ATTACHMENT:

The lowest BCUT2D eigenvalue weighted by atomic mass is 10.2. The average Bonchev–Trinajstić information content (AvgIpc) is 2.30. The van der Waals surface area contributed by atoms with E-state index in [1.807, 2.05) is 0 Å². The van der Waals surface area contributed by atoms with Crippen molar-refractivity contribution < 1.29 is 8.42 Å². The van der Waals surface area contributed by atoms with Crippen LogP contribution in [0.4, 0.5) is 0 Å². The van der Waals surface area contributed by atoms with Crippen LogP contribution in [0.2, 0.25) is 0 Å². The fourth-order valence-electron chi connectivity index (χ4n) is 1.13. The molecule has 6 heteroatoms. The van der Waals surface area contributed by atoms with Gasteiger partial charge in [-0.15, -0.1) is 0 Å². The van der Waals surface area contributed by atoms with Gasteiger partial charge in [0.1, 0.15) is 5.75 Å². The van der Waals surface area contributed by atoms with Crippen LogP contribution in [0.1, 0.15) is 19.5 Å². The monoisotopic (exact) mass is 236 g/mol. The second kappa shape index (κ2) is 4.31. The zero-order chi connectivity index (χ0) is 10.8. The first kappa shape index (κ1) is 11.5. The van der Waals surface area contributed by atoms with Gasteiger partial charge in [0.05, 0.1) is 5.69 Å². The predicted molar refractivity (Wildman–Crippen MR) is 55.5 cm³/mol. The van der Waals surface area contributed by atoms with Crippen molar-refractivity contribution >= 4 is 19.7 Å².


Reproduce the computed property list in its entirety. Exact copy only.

The lowest BCUT2D eigenvalue weighted by atomic mass is 10.2. The average Bonchev–Trinajstić information content (AvgIpc) is 2.30. The van der Waals surface area contributed by atoms with E-state index in [1.807, 2.05) is 0 Å². The van der Waals surface area contributed by atoms with Crippen molar-refractivity contribution < 1.29 is 8.42 Å². The van der Waals surface area contributed by atoms with Crippen LogP contribution in [0.4, 0.5) is 0 Å². The van der Waals surface area contributed by atoms with Crippen LogP contribution in [0.2, 0.25) is 0 Å². The fourth-order valence-electron chi connectivity index (χ4n) is 1.13. The molecule has 6 heteroatoms. The van der Waals surface area contributed by atoms with Gasteiger partial charge in [-0.15, -0.1) is 0 Å². The van der Waals surface area contributed by atoms with Gasteiger partial charge in [0.1, 0.15) is 5.75 Å². The van der Waals surface area contributed by atoms with Crippen LogP contribution in [0.1, 0.15) is 19.5 Å². The monoisotopic (exact) mass is 236 g/mol. The second kappa shape index (κ2) is 4.31. The zero-order chi connectivity index (χ0) is 10.8. The first kappa shape index (κ1) is 11.5. The van der Waals surface area contributed by atoms with Gasteiger partial charge in [0.05, 0.1) is 5.69 Å². The predicted molar refractivity (Wildman–Crippen MR) is 55.5 cm³/mol. The van der Waals surface area contributed by atoms with Crippen molar-refractivity contribution >= 4 is 19.7 Å².